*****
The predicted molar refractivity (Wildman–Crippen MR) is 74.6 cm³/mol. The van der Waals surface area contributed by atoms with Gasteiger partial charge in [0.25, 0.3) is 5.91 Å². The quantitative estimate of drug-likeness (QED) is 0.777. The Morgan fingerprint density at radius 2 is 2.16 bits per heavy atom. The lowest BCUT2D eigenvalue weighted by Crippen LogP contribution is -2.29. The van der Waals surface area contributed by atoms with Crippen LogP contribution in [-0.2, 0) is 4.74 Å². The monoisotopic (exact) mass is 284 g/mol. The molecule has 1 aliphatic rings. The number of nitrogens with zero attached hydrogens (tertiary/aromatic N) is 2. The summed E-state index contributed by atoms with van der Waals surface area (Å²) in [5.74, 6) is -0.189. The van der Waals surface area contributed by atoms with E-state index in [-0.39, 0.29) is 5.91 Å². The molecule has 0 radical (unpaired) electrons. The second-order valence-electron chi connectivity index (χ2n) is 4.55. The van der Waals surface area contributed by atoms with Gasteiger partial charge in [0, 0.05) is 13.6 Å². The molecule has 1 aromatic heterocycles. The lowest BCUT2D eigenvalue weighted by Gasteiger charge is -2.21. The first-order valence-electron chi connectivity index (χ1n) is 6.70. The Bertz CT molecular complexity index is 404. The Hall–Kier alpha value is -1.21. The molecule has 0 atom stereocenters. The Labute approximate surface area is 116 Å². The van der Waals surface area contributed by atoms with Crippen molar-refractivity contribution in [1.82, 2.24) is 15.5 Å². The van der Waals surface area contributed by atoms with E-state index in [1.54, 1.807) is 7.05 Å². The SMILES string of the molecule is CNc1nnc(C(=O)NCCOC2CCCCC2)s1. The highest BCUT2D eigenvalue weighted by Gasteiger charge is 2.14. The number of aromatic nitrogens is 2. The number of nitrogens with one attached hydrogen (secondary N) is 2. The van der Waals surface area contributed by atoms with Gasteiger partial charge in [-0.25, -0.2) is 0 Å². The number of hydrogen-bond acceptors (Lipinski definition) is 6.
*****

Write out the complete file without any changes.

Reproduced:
The predicted molar refractivity (Wildman–Crippen MR) is 74.6 cm³/mol. The van der Waals surface area contributed by atoms with Gasteiger partial charge in [0.25, 0.3) is 5.91 Å². The quantitative estimate of drug-likeness (QED) is 0.777. The Morgan fingerprint density at radius 2 is 2.16 bits per heavy atom. The lowest BCUT2D eigenvalue weighted by Crippen LogP contribution is -2.29. The van der Waals surface area contributed by atoms with Crippen LogP contribution in [-0.2, 0) is 4.74 Å². The monoisotopic (exact) mass is 284 g/mol. The molecule has 1 aliphatic rings. The number of nitrogens with zero attached hydrogens (tertiary/aromatic N) is 2. The summed E-state index contributed by atoms with van der Waals surface area (Å²) in [5.74, 6) is -0.189. The van der Waals surface area contributed by atoms with E-state index in [-0.39, 0.29) is 5.91 Å². The molecule has 0 radical (unpaired) electrons. The second-order valence-electron chi connectivity index (χ2n) is 4.55. The van der Waals surface area contributed by atoms with Gasteiger partial charge in [0, 0.05) is 13.6 Å². The molecule has 1 aromatic heterocycles. The lowest BCUT2D eigenvalue weighted by Gasteiger charge is -2.21. The first-order valence-electron chi connectivity index (χ1n) is 6.70. The Bertz CT molecular complexity index is 404. The Hall–Kier alpha value is -1.21. The molecule has 0 atom stereocenters. The Labute approximate surface area is 116 Å². The van der Waals surface area contributed by atoms with Crippen molar-refractivity contribution in [1.82, 2.24) is 15.5 Å². The van der Waals surface area contributed by atoms with E-state index in [1.54, 1.807) is 7.05 Å². The SMILES string of the molecule is CNc1nnc(C(=O)NCCOC2CCCCC2)s1. The highest BCUT2D eigenvalue weighted by Gasteiger charge is 2.14. The number of aromatic nitrogens is 2. The number of nitrogens with one attached hydrogen (secondary N) is 2. The van der Waals surface area contributed by atoms with Gasteiger partial charge in [-0.25, -0.2) is 0 Å². The number of hydrogen-bond acceptors (Lipinski definition) is 6.